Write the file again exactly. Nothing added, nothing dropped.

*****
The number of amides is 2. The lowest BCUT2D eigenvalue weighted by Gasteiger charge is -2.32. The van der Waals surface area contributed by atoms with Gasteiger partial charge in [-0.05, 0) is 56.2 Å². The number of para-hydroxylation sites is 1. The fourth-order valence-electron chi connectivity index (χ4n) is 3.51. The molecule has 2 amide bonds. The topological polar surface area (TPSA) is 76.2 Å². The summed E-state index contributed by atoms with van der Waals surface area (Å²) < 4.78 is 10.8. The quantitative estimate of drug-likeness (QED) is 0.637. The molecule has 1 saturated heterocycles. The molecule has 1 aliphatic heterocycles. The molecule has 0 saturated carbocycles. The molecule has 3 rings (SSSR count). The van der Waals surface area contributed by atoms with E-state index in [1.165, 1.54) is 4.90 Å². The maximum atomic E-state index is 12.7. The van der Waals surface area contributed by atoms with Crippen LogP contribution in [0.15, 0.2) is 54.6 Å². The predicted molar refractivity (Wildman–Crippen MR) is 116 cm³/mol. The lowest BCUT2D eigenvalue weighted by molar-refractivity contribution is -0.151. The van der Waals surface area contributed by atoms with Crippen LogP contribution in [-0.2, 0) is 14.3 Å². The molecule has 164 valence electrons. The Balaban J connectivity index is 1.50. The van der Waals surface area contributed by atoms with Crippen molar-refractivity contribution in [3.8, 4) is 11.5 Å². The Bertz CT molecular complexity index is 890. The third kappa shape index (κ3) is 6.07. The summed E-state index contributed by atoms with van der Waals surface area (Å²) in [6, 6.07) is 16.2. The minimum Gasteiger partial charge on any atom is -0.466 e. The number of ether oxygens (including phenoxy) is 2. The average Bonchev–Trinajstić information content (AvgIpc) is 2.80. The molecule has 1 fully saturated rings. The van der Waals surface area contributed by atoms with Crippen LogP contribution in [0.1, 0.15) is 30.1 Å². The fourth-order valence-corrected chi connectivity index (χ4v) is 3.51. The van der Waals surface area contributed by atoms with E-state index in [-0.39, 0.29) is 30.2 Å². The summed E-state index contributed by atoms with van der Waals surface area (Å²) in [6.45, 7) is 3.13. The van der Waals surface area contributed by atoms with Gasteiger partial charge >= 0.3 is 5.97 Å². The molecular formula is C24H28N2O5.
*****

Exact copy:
The number of amides is 2. The lowest BCUT2D eigenvalue weighted by Gasteiger charge is -2.32. The van der Waals surface area contributed by atoms with Gasteiger partial charge in [-0.05, 0) is 56.2 Å². The number of para-hydroxylation sites is 1. The fourth-order valence-electron chi connectivity index (χ4n) is 3.51. The molecule has 2 amide bonds. The topological polar surface area (TPSA) is 76.2 Å². The summed E-state index contributed by atoms with van der Waals surface area (Å²) < 4.78 is 10.8. The quantitative estimate of drug-likeness (QED) is 0.637. The molecule has 1 saturated heterocycles. The molecule has 1 aliphatic heterocycles. The molecule has 0 saturated carbocycles. The molecule has 3 rings (SSSR count). The van der Waals surface area contributed by atoms with E-state index in [1.165, 1.54) is 4.90 Å². The maximum atomic E-state index is 12.7. The van der Waals surface area contributed by atoms with Crippen LogP contribution in [0.15, 0.2) is 54.6 Å². The predicted molar refractivity (Wildman–Crippen MR) is 116 cm³/mol. The lowest BCUT2D eigenvalue weighted by molar-refractivity contribution is -0.151. The van der Waals surface area contributed by atoms with Crippen LogP contribution in [-0.2, 0) is 14.3 Å². The molecule has 164 valence electrons. The Balaban J connectivity index is 1.50. The van der Waals surface area contributed by atoms with Crippen molar-refractivity contribution in [3.8, 4) is 11.5 Å². The Bertz CT molecular complexity index is 890. The third kappa shape index (κ3) is 6.07. The summed E-state index contributed by atoms with van der Waals surface area (Å²) in [6, 6.07) is 16.2. The minimum Gasteiger partial charge on any atom is -0.466 e. The number of ether oxygens (including phenoxy) is 2. The average Bonchev–Trinajstić information content (AvgIpc) is 2.80. The molecule has 1 fully saturated rings. The van der Waals surface area contributed by atoms with Crippen LogP contribution in [0.1, 0.15) is 30.1 Å². The fourth-order valence-corrected chi connectivity index (χ4v) is 3.51. The van der Waals surface area contributed by atoms with E-state index in [-0.39, 0.29) is 30.2 Å². The summed E-state index contributed by atoms with van der Waals surface area (Å²) in [6.45, 7) is 3.13. The van der Waals surface area contributed by atoms with Gasteiger partial charge >= 0.3 is 5.97 Å². The molecular formula is C24H28N2O5.